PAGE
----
Table 7 shows the haematological and biochemical parameters of the HIV-positive participants. All subjects had an Hb level <11 g/dl (i.e. anaemic); ten of the 12 (83%) had a TfS <25% (i.e. iron-deficient); and only seven (58.3%) had a CHr level <29 pg. These children had an S-ferritin range of 45 - 1 100 µg/l.
ID in childhood not only causes anaemia, but also contributes to neurodevelopmental problems.[2-6] The current practice at Pelonomi Regional Hospital is to treat children with suspected IDA as indicated by haematological parameters, and prescribe iron supplementation upon discharge. On follow-up these haematological parameters are repeated to monitor the response to iron supplementation. The pitfall to this approach is that iron supplementation is only initiated in children in whom anaemia is already present - i.e. microcytic anaemia (mean corpuscular volume (MCV) <73 fl; Hb <11 g/dl). Children are not routinely screened for earlier phases of ID, when anaemia is not yet present. Another problem is that anaemia of chronic illness may also present with a low Hb level and microcytosis, in which case iron supplementation is not indicated. With anaemia of chronic disease, exogenous iron is diverted into the reticulo-endothelial system, which leads to the limited availability of iron for erythropoiesis.
We aimed to evaluate the accuracy of using CHr, a relatively new haematological test in our setting, to diagnose ID in acutely ill children. Reticulocyte production indices are known to be used to assess bone marrow activity, reflecting the balance between iron and erythropoiesis, with CHr serving as an accurate reflection of the available iron for erythropoiesis.
The aforementioned international studies used different reference ranges for CHr: Kiudeliene et al. used <28.55 pg, Bakr and Sarette <26 pg and Ullrich et al. <27.5 pg. Since there is currently no international, accredited reference range for CHr and no reference range available for SA, we focussed on the upper limit of abnormal found in the literature, i.e. CHr <29 pg.
In our study, the group of children who had ID without anaemia (TfS <25% and Hb >11 g/dl) had a mean CHr level of 26.75 pg. This is comparable to the results found by Bakr and Sarette, where the mean CHr for the iron-deficient group was 27.9 pg. The children with IDA in our study (Hb <11 g/dl and TfS <25%) had a mean CHr of 23.91 pg. In Bakr and Sarette's study, the IDA group's mean CHr was 23.1 pg.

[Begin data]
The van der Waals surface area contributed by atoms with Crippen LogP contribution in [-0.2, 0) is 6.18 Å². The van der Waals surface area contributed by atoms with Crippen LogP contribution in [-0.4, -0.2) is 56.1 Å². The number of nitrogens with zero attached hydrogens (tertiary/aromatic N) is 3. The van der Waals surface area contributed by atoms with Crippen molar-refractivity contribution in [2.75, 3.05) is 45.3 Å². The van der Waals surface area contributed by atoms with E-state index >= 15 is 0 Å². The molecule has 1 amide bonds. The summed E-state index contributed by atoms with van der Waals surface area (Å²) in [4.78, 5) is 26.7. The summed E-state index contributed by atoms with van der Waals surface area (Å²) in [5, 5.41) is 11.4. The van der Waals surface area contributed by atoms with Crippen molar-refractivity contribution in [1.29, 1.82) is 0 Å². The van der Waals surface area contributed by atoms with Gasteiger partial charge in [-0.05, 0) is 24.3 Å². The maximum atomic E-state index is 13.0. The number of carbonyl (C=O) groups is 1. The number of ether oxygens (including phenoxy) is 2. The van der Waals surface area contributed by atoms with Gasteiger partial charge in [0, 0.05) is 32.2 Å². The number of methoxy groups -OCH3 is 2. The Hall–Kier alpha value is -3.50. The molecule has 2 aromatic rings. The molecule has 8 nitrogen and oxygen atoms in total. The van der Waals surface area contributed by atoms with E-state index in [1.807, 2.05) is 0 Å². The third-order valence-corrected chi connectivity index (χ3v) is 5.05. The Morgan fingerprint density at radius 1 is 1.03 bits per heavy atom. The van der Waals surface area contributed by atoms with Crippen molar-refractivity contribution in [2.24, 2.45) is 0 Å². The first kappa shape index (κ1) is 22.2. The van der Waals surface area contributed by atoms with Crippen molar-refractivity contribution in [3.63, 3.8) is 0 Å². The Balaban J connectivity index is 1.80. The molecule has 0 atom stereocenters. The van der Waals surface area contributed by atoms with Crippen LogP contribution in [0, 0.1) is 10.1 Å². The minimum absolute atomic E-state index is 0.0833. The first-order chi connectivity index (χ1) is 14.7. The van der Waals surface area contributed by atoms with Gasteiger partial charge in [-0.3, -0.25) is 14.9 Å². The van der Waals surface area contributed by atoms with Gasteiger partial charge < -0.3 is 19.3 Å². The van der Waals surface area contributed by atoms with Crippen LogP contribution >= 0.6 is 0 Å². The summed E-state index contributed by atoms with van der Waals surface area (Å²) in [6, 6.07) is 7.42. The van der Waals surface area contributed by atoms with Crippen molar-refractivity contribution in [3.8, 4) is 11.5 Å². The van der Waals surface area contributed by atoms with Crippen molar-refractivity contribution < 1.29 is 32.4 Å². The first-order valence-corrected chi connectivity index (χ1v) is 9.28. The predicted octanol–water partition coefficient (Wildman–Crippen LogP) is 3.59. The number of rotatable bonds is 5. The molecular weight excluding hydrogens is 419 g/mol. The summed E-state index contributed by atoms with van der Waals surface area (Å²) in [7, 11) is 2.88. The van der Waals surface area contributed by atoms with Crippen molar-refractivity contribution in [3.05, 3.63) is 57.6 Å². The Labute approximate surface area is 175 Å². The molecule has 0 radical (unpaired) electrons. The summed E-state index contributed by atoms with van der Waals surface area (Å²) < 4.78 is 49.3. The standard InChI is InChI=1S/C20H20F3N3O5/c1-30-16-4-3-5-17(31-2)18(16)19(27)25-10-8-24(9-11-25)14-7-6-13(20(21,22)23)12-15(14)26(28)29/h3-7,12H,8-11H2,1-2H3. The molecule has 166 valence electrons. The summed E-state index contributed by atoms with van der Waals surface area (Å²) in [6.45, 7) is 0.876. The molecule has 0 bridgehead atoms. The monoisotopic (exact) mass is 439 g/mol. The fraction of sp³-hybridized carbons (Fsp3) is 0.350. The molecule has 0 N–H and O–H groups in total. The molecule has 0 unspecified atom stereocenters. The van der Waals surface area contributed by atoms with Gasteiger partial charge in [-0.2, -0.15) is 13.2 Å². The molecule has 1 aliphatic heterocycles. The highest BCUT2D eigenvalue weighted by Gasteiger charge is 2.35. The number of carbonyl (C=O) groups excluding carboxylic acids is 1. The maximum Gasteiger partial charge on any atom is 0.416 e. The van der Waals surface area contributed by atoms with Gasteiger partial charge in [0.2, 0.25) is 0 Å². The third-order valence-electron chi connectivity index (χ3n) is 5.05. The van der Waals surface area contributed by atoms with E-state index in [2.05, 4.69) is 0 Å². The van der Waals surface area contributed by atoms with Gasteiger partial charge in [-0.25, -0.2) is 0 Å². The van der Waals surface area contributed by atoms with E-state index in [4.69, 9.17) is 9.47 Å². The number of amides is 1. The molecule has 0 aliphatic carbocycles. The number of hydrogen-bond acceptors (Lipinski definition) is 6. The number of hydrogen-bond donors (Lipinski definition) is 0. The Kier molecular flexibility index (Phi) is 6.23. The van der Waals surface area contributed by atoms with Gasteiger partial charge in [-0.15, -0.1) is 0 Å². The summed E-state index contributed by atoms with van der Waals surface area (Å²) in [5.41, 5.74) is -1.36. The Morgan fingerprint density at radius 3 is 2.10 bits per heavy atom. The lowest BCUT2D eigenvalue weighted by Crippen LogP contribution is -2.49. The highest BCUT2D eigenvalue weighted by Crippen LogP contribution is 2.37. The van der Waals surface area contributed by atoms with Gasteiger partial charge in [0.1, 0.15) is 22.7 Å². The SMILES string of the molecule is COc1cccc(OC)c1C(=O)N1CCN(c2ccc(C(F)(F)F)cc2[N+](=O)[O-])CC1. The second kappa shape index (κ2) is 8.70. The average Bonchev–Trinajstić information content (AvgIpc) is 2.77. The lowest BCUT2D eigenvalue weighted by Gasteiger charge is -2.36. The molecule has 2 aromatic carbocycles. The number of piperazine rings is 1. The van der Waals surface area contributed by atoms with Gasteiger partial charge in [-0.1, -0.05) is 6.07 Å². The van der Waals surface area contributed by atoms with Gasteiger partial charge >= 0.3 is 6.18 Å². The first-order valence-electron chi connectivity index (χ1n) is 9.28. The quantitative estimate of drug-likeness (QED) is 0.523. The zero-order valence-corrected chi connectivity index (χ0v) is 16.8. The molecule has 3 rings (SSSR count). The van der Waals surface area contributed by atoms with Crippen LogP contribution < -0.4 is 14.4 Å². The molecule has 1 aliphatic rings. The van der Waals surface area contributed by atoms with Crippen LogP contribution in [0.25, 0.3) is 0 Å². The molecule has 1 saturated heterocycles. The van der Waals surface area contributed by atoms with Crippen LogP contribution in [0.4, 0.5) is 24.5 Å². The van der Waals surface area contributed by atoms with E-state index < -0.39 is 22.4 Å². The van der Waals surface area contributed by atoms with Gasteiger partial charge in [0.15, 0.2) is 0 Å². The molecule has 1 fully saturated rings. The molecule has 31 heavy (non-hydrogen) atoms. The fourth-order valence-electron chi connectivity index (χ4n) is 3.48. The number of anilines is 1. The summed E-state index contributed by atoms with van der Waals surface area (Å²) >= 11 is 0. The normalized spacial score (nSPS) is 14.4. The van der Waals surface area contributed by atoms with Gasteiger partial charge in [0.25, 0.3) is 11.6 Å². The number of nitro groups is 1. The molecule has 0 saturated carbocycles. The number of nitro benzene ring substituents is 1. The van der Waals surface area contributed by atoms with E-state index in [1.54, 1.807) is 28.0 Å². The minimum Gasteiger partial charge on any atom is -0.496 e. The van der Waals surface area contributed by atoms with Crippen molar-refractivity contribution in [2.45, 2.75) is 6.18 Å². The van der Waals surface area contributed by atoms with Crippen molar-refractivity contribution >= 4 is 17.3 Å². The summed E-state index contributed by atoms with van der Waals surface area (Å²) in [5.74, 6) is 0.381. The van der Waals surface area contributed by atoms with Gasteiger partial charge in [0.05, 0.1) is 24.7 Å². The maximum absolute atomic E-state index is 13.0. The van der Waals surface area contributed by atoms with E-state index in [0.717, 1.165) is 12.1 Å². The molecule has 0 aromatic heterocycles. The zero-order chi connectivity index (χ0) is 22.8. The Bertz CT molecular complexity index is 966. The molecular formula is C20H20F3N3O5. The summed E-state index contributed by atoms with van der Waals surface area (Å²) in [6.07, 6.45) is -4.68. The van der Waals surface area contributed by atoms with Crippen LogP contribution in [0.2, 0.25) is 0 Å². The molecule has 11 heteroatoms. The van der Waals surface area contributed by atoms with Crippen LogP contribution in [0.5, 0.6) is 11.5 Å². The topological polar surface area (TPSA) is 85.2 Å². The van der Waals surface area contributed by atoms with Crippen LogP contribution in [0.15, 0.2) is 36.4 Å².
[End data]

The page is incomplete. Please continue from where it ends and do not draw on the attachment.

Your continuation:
Both Kiudeliene et al. and Ullrich et al. compared the iron-deficient group to a normal or control group. In Kiudeliene et al.'s study, the mean CHr for the iron-deficient and control groups was 25.58 pg and 29.25 pg, respectively. In Ullrich et al.'s study, the mean CHr for the iron-deficient and iron-sufficient (control) groups was 26 pg and 28.1 pg, respectively. The results of our study are comparable with these findings: the iron-deficient group (TfS <25%) had a mean CHr of 24.74 pg and the iron-sufficient group (TfS >25%) 28.67 pg (statistically significant difference; p=0.0001).
The results of our study suggest that CHr, with a cut-off value of 29 pg, is an accurate marker for the diagnosis of ID, with a sensitivity of 86%. Kiudeliene et al'.s study, which used a lower cut-off value of 28 pg for CHr, had a sensitivity of 76%, and Ullrich et al'.s study, which used a cut-off of 27.5 pg, had a sensitivity of 83%.
The specificity of using CHr as a diagnostic tool for ID in our study was 50%; that of Kiudeliene et al.'s study was 78.4%, and Ullrich et al.'s study was 72%. A possible explanation for the lower specificity in our study includes the presence of a sub-group of patients in our cohort who had anaemia with a normal TfS level, but a low CHr level, suggestive of anaemia of chronic disease with underlying ID.